Figure 1B summarizes the principal findings of this study, which are as follows: (1) manual training did not affect stepping ability, (2) robotic training significantly improved stepping performance, (3) daily acute quipazine treatment transiently facilitated locomotor improvement but did not generate a long-lasting effect on stepping ability, (4) stepping performance improved further when robotic training was combined with concurrent quipazine treatment, and (5) acute quipazine treatment of robotically trained mice revealed training-induced stepping improvements that were masked in the absence of drug treatment.
Quipazine facilitated spinal processing of sensory information associated with weight-bearing stepping
Complete mid-thoracic spinal cord transection induces a substantial loss of spinal cord serotonin content (Anden et al., 1964; Laporte et al., 1995). One pharmacological strategy for treating SCI is to recreate an intraspinal chemical environment that enables the spinal circuitry to generate functional locomotor patterns. Systemic and intrathecal applications of noradrenergic (Barbeau and Rossignol, 1991; Chau et al., 1998; Giroux et al., 2001), dopaminergic (Goldberger, 1977; Barbeau and Rossignol, 1991), serotonergic (Feraboli-Lohnherr et al., 1999; Machacek et al., 2001; Antri et al., 2002), and glycinergic (Edgerton et al., 1997b; de Leon et al., 1999b) drugs have been effective in eliciting locomotor patterns in spinal cats, rats, and mice. We observed that quipazine enabled hindlimb bipedal stepping in complete spinal mice, an observation consistent with findings reported by Guertin (2004). Quipazine and another serotonin agonist, m-chloropiperazine, have been shown to facilitate locomotion in cats (Barbeau and Rossignol, 1990) and rats (Kim et al., 2001), respectively, and similar improvement was reported when serotonergic embryonic raphe cells were implanted in spinal rats (Feraboli-Lohnherr et al., 1997; Kim et al., 1999; Dumoulin et al., 2000; Ribotta et al., 2000).
The mechanism by which serotonin mediates locomotor improvement after SCI is not well understood. Although it has been suggested that serotonin induces fictive locomotion (Cazalets et al., 1992; Grillner et al., 2001), the present results indicate that serotonin facilitates, but does not generate, stepping in the spinal mouse in vivo. Spinal mice administered quipazine did not “air step.” On the contrary, quipazine-treated mice only initiated stepping when triggered by sensory stimuli derived from placing the hindlimbs on the moving treadmill belt.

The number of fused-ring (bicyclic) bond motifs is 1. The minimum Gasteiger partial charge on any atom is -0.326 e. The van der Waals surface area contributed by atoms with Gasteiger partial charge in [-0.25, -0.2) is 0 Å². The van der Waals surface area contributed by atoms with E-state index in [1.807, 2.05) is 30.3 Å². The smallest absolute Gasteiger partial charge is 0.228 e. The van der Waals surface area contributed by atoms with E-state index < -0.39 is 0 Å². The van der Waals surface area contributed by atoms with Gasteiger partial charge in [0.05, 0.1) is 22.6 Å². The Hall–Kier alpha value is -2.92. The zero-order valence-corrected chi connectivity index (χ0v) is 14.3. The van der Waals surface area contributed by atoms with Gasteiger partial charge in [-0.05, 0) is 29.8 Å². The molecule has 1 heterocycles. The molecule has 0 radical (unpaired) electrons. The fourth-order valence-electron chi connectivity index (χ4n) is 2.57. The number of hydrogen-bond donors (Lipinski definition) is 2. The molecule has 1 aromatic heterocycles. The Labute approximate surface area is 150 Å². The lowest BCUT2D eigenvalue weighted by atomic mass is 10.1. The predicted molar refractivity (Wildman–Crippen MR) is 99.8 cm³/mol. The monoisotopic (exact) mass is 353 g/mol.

Combinations of therapeutic treatments may be more beneficial than individual treatments. When quipazine was administered concurrently with weight-bearing step training, the performance of the spinal mice exceeded that obtained with either quipazine treatment or robotic training alone. Although spinal mice markedly improved their stepping ability after 1 week of robotic training, their rate of improvement and overall stepping performance further increased when robotic training and quipazine were combined (combination treatment). The data indicate that this additional improvement was mediated primarily by quipazine treatment, not by extended robotic training, because stepping ability immediately regressed when quipazine was withdrawn. This transient nature of quipazine-mediated stepping facilitation is consistent with findings describing a decline in locomotor performance after termination of chronic intrathecal quipazine treatment in spinal rats (Antri et al., 2002).
Analysis of the stepping data confirmed that each treatment made distinct contributions to the net locomotor scores. In experiment IV, consistent with the findings in experiments II and III, step rhythm improved steadily with continued robotic training, but step shape consistency fluctuated in accordance with quipazine administration and withdrawal. The combination treatment produced a positive interaction effect that was superior to robotic training alone.
The results of the parallel comparison in experiment V also support an interaction effect. After 1 week of treatment, the number of steps, step rhythm, and step shape consistency of mice given the combination treatment were significantly better than those of mice administered quipazine only. Thus, the combination treatment was more successful than quipazine treatment alone.